Identity Issues Much?
Whether you are fully on board with the “whole Israel thing”, or if you are still searching God’s heart and His Word on these matters, if you are a Gentile I am guessing this topic has at some point brought up identity issues for you. It has for me.
As a Gentile married to a Jewish believer and living in Israel, my revelation of God’s heart for His Jewish people made me feel at home in Jerusalem in the sense of fulfilling His call on my life—but that didn’t mean I felt at home. This is the home of the Jewish people.
As I read through the Hebrew Scriptures and prayed God’s promises over His people as the way He intended them to be understood, I could not help but wonder—what about me?
After the revelation hit me that I should read and interpret the Bible literally without stealing promises that were not particularly mine, my heart continued to wrestle with one painful issue—am I anywhere in the Bible?
Does God really love me?
Do I have an identity and promises as well?
Why does all of this talk about Israel suddenly make me feel so insignificant?
There’s a Place for Us
Part of the sense of being left out is that quite frankly, for many centuries, Gentiles were far off from the Lord. We were not given access to Him, as was given to the Jewish people. The Lord had not yet revealed Himself to us. “…Remember that at one time you Gentiles in the flesh…were at that time separated from Messiah, alienated from the commonwealth of Israel and strangers to the covenants of promise, having no hope and without God in the world.” (Ephesians 2:11-12)
Paul, the author of Ephesians, was not meaning to disparage nor discourage Gentiles by reminding them of the terrible plight of their past alienation but rather he was helping them to come into a deeper understanding of the amazing blessings they were now being offered.
The law of Moses was given to the Jewish people as a means of teaching His people about their own sin, about His holiness, about the need for sacrifice, and about how to train them to be set apart unto Himself—different from the rest of the world.
However, this law caused a seemingly irreconcilable division between Israel and the nations. Israel had a means of accessing the Lord, whereas the Gentiles were not even able to enter His presence—they had neither the law, nor the covenants, nor the prophets to guide them.
The nations were left to either “seek God, and perhaps feel their way toward him and find him”(Acts 17:27) as Rahab, Ruth, and Naaman did, or to choose to remain in their sin and idolatry.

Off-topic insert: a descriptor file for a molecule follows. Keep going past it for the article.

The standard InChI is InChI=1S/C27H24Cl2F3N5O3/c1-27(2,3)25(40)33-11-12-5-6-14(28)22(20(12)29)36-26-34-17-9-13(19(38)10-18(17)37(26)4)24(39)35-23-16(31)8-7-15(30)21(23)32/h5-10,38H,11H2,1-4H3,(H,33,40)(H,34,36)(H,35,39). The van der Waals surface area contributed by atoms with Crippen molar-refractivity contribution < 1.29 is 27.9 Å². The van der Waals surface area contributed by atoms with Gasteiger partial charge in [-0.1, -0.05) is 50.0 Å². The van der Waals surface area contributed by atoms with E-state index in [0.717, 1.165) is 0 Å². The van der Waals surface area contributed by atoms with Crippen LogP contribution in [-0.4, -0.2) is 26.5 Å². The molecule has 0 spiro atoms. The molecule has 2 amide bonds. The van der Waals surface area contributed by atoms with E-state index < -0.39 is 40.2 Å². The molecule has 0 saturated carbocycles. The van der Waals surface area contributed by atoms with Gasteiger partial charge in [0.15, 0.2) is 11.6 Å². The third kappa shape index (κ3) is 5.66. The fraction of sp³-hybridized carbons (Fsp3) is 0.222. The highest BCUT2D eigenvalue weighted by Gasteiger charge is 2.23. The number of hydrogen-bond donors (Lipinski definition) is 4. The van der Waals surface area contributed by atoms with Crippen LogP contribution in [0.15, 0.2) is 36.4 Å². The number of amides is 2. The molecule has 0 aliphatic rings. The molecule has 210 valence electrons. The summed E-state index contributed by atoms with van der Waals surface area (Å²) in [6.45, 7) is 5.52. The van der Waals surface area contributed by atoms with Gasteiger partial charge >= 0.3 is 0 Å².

“But now in Messiah Yeshua you who once were far off (Gentiles) have been brought near by the blood of Messiah. For He Himself is our peace, who has made us both one and has broken down in his flesh the dividing wall of hostility by abolishing the law of commandments…that He might create in Himself one new man in place of the two.” (Ephesians 2:13-15)
It was the best kept secret of the universe—one day the Lord would make His house a place for all nations! This coming reality was prophesied in places like Isaiah 56 and Zechariah 8 where the nations would be able to join themselves to Israel in varying ways in order to draw near to the Lord. But the fullness of the work that Yeshua did on the cross gave each person direct, redemptive access to the King of Kings no matter their ethnic identity. The doors to God’s presence were flung wide open!
One Big Happy Family
Our God is in the reconciliation business! The blood of Yeshua primarily reconciles sinners to the Lord, but it also reconciles the Jews and the Gentiles into one family of God. The Prince of Peace, “reconciled us both to God in one body through the cross, thereby killing the hostility.” (Ephesians 2:16)
We retain our God-given identities, callings, and promises; but we also become one under the banner of Yeshua. The Lord is diverse and creative. His Kingdom is a kaleidoscope of peoples coming together to worship Him in solidarity and in power. The blood of the Lamb has given us a united testimony.
“After this I looked, and behold, a great multitude that no one could number, from every nation, from all tribes and peoples and languages, standing before the throne and before the Lamb…crying out in a loud voice, ‘Salvation belongs to our God who sits on the throne, and to the Lamb!” (Revelation 7:9-10)